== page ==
A climate scientist, a French politician, and an industrialist walk into a bar …
That’s the setup for an anecdote, made popular by French philosopher Bruno Latour, that Assistant Professor of English Patrick Love shares to explain his area of research—rhetoric, or in this case, agnotology, which is the study of culturally induced doubt, particularly when it comes to the publication of inaccurate or misleading scientific data (think: climate change doubters).
“Agnotology is a rhetorical framework used that encompasses an anti-intellectual progression of ideas, and it is often invoked by climate skeptics or climate deniers to mitigate arguments of people like us—specialist’s or scientists who study climate to a great degree,” says Love. “It’s a doubt that comes about through a cultural consensus. It doesn’t arise from necessarily one place, but it comes from our collective willingness to doubt or ignore something.”
An example of the rhetoric used by those who reject mainstream climate science goes something like this: A climate scientist presents her position and says, “We need to do this now, it’s essential, and we’ll need to do this in the future.” Then an industrialist, perhaps someone from the coal industry, asks, “Why should we trust you over anyone else?” The sense of doubt cast by the industrialist creates equivalency, or a sense of equal weight between both arguments, says Love.
The industrialist might then ask the scientist if she can say with absolute certainty that what she predicts is going to happen exactly as she predicts it—something no scientist would ever do, says Love.
“With the scientific method … we are only willing to go to 99% because we have a disciplinary duty to acknowledge that we might be wrong about some things along the way,” he says. “So, the industrialist starts by creating that doubt, then goes on to say that academics or specialists are financially motivated—they want their research agenda to continue, they want to continue getting funded, they want to keep studying this problem because it lines their pockets somehow.”
Love says the industrialist would then oversimplify the issue, acknowledging that something might be happening but offering up a retort along the lines of, “It’s far enough in advance,” or, “It’s going to happen in ways we can manage over time.” Lastly, to support his views, the industrialist will find narrow, contradictory studies that counter entire bodies of research, just so he can continue down a path of inaction.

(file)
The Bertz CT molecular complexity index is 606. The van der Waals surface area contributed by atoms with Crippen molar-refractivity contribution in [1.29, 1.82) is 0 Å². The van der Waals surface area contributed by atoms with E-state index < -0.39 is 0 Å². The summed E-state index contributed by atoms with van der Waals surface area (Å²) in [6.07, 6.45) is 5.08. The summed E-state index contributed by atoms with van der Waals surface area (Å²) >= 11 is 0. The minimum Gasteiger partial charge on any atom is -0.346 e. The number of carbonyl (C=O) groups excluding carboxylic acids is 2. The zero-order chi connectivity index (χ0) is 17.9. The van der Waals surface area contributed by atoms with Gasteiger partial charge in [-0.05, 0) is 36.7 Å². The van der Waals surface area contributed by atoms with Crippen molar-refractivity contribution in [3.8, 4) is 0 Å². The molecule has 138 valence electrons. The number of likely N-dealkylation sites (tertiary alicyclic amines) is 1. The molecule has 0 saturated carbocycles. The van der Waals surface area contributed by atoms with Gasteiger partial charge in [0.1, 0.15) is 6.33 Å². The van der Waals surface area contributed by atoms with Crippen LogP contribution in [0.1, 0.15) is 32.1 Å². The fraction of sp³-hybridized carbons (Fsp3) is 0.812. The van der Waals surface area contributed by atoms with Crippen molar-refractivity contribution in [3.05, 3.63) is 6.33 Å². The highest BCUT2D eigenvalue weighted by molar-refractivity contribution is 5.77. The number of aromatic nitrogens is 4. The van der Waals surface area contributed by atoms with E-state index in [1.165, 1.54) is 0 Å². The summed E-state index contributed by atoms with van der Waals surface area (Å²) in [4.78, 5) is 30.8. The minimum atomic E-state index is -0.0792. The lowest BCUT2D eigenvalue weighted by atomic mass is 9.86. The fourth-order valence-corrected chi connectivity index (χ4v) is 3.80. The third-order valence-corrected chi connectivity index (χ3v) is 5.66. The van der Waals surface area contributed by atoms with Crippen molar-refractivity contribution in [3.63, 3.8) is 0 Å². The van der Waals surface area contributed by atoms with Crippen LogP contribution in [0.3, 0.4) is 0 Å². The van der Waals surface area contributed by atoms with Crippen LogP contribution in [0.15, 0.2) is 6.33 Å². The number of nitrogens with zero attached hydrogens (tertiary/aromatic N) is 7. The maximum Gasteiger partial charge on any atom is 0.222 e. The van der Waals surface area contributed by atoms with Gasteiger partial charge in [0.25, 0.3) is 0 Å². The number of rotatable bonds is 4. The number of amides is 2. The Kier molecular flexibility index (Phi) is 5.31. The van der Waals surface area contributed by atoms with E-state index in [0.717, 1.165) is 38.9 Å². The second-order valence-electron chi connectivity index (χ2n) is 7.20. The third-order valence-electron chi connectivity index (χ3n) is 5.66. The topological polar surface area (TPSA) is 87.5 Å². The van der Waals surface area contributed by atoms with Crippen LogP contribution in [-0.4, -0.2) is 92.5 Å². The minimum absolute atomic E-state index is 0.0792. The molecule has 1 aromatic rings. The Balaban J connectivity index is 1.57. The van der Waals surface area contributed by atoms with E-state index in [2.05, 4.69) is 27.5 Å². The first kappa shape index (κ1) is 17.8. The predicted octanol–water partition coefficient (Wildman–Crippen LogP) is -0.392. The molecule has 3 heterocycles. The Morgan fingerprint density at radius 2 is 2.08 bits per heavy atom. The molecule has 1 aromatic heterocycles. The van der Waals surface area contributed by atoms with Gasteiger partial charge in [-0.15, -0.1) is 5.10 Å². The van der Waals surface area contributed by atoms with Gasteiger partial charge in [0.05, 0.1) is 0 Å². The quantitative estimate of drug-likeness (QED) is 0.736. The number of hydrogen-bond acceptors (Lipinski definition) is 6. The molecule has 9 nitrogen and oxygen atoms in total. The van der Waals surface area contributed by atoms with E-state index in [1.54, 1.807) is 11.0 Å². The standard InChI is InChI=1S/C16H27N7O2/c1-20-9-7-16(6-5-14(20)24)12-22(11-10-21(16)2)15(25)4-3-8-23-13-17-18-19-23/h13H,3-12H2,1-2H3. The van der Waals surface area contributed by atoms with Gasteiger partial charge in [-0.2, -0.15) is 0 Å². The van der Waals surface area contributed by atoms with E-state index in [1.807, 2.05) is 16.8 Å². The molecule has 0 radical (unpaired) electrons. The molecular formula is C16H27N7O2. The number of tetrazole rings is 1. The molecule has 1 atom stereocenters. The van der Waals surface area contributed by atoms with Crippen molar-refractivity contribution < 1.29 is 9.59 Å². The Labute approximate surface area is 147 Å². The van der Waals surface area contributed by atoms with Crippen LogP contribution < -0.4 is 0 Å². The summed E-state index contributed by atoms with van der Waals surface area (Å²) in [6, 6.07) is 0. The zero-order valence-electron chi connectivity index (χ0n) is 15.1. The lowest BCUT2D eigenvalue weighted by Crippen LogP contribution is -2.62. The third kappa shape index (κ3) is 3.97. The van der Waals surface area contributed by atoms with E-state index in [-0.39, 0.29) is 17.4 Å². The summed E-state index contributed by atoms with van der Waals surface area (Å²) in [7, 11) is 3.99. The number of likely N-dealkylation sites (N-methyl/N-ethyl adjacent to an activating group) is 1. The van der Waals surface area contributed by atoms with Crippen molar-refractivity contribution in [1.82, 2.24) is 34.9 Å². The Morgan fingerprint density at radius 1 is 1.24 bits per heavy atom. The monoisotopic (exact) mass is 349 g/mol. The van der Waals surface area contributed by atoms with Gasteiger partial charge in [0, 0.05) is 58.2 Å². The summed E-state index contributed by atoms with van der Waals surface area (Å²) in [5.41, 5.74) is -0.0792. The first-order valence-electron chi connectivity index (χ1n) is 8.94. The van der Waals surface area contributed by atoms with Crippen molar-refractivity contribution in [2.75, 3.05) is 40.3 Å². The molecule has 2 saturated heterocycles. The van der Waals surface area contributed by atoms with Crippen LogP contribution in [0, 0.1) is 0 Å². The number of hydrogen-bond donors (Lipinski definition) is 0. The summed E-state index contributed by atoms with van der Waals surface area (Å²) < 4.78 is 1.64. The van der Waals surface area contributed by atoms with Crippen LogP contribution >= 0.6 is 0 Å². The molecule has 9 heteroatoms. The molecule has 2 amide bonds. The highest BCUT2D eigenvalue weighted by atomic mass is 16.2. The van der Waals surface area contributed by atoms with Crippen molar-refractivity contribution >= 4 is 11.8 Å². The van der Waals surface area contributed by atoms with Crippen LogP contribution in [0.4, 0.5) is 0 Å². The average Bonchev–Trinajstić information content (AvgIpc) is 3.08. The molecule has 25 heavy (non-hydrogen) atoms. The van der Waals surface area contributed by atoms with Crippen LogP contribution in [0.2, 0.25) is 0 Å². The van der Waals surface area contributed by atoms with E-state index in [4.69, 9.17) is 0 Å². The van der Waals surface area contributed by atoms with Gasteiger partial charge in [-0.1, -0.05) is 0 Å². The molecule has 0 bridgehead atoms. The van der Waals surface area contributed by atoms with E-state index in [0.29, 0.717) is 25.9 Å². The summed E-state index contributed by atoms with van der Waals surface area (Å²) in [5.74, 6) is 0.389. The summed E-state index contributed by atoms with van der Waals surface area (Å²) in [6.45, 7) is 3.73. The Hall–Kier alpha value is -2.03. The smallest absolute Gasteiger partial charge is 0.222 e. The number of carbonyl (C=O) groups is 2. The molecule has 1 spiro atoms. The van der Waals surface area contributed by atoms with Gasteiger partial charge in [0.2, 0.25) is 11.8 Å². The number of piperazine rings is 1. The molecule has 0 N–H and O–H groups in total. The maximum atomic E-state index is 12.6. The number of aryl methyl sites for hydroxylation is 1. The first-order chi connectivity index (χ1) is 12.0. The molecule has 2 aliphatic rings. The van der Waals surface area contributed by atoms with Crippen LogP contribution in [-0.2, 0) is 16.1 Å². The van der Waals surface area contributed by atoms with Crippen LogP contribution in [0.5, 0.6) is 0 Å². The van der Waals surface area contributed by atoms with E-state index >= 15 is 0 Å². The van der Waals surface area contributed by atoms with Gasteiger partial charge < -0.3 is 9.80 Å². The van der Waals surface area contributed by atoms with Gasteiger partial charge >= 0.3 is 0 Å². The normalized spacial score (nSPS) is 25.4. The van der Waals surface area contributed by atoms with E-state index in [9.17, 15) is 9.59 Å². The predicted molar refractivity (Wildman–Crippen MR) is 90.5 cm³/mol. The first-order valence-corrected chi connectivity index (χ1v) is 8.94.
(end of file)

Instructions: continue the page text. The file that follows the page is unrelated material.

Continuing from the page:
“The agnotological argument, which often comes down to market justification, gives [people] a justification for inaction—or less action—through an appeal to rationality, through saying, ‘Let’s not freak out about this, let’s be calm, let’s move slowly,’” says Love. “The industrialist will say immediately, ‘Well of course I’m motivated by the market: I want to save you money. I might not do what you’re recommending, but your bottom line will be better, and who knows if anything will change.’”
And though Love acknowledges there is no clear antidote to combating the rhetoric used by those who reject mainstream climate science, the more important course of action is to reframe the discussion as one about morals. The state of doubting that climate change is real often comes down to a moral decision, says Love, where a person sides with what is beneficial and profitable to them individually in the short term instead of what is better for our species and the planet in the long term.
“Thinking about it as a moral thing is important, because if all we want to do is save money, then we have to think about what’s really important to us, what our priorities are. We need a planet—that’s the number one priority,” says Love. “There is a coming point where that rationality is going to run out on us. We are facing a crisis and we need to, in a sense, acknowledge that as a moral issue that we face.”
Next, read Part III of this series: Law and World Order.